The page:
On New Year’s Eve, grim reports from Bangalore, India, delivered a dark introduction to 2017. Mass molestations took place across a celebrating crowd of over 10,000 people as police struggled to maintain control.
Outrage swept the country, as some men used #NotAllMen to make a flawed argument on gender conflict: it wasn’t the fault of all men, so stop talking about it.
In response, Feminism In India asked women to “reclaim the narrative,” and share their own stories of sexual assault, using #YesAllWomen instead. Their voices spread across the world.
Some spoke of graphic incidents that passed unnoticed in public places, without pause, and without protest.
Others shared powerful stories of unwarranted physical attacks on intimate body parts.
I was 7 years old, we lived on rent. The house owner in his 60s would join me when I was playing and used to caress my crotch. #YesAllWomen— Manpreet (@Manpreeeeeet) January 4, 2017
The hashtag shed light on the extent of the problem. Different women of every age have been affected all over India. The mass molestation in Bangalore was an awful insight, but was far from an isolated incident.
There is one thing each personal account has in common: a complete lack of justice.
I was 2. Then 5. Then 8. Then 11. Then 12. Then 13. Then 15. #YesAllWomen— Karishma (@The_Karishma) January 2, 2017
In India, four out of five women have been sexually assaulted in a public place. 30% of Indian women will tell somebody if they’ve been sexually assaulted. Yet only 1% will report it to the police. Why do women believe their cases won’t be taken seriously?
Praveen Sood, the Bangalore police commissioner, claimed that evidence from 70 CCTV cameras suggests mass molestation did not happen. Despite a public appeal for witnesses, no complaints were registered. Initial reports stated that six people had been arrested for the attacks. However, Sood said that they were detained in connection with a separate incident. No evidence, no complaints, no arrests.
This is despite first-hand evidence and photographs published by The Bangalore Mirror, and multiple media interviews, including a personal account given to the BBC by a woman who called herself Pooja to protect her identity.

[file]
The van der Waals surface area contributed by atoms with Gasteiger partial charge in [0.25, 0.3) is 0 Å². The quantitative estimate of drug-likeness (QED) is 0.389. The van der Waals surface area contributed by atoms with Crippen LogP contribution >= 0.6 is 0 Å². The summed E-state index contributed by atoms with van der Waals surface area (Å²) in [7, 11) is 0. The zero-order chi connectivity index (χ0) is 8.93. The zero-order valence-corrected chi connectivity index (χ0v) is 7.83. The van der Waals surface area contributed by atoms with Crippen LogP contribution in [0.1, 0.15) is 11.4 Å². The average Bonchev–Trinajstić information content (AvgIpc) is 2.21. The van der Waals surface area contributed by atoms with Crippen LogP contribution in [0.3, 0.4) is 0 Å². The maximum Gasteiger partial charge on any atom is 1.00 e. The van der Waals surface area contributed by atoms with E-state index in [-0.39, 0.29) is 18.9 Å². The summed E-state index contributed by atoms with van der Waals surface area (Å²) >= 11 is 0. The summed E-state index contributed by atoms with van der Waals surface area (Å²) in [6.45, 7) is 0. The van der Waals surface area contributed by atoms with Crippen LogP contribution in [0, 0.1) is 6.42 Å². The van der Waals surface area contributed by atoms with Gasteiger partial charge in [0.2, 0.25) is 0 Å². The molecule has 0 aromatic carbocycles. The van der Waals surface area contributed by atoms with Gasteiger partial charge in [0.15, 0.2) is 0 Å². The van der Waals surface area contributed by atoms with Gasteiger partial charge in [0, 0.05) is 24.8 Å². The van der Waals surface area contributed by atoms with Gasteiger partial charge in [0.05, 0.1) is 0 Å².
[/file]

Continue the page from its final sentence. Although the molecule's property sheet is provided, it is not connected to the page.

“They don't know what effect it has on a girl's life,” said Pooja, one of many groped countless times that evening. “It has an everlasting impact.”
There is a reason nobody is reporting the crimes, despite the evidence. All of their lives, they’re taught not to.
Consider the words of G Parmeshwara, the Karnataka state home minister. After the mass molestations, he claimed that women susceptible to western influences were somehow to blame. “(The women) tried to copy the westerners, not only in their mindset but even in their dressing,” he said by way of response. “Some girls are harassed, these kinds of things do happen.”
If women are taught to blame themselves, then the battle is over before it’s even begun.
It’s difficult to comprehend how somebody in a position of power can blame the size of someone’s skirt for sexual assault. Because that’s exactly what happened in Bangalore: serial sexual assault. Yes, sadly, “these kind of things do happen.” But to be complacent is to be complicit. The root cause is essentially this: powerful people ignoring the very real fact that men can abuse women and get away with it.
There were so few complaints because there are too many barriers to conviction. There were simply too many men, too many incidents, and startlingly little belief in tangible consequences. “Who would I file a complaint against? I don't know a face or name,” Pooja continued. “There was not a single face you could make out or who was doing it.”
In 2012, a 23-year-old medical student called Jyoti was gang raped and murdered in Delhi. Since then, legislation has been brought about to force through change; as of the start of this year, the Indian government has made it mandatory for all new mobile phones to be fitted with an in-built panic button. Phone manufacturers have two months to comply with the new rules, and, from next year, this will include a GPS function, too.
But whilst law can sometimes strike like a bullet, culture can move slower than a tank.
The conversation started by #YesAllWomen may not be about bringing the guilty men to justice. But it’s about reclaiming space and power for the victims who all too often have felt their voices weakened by louder forces. It’s about tackling the real problems, instead of blaming victims contending with what they cannot control. It’s about education. Gender violence must be fought against in mainstream culture as well as in the courts. With a war fought on both fronts, justice has a real chance.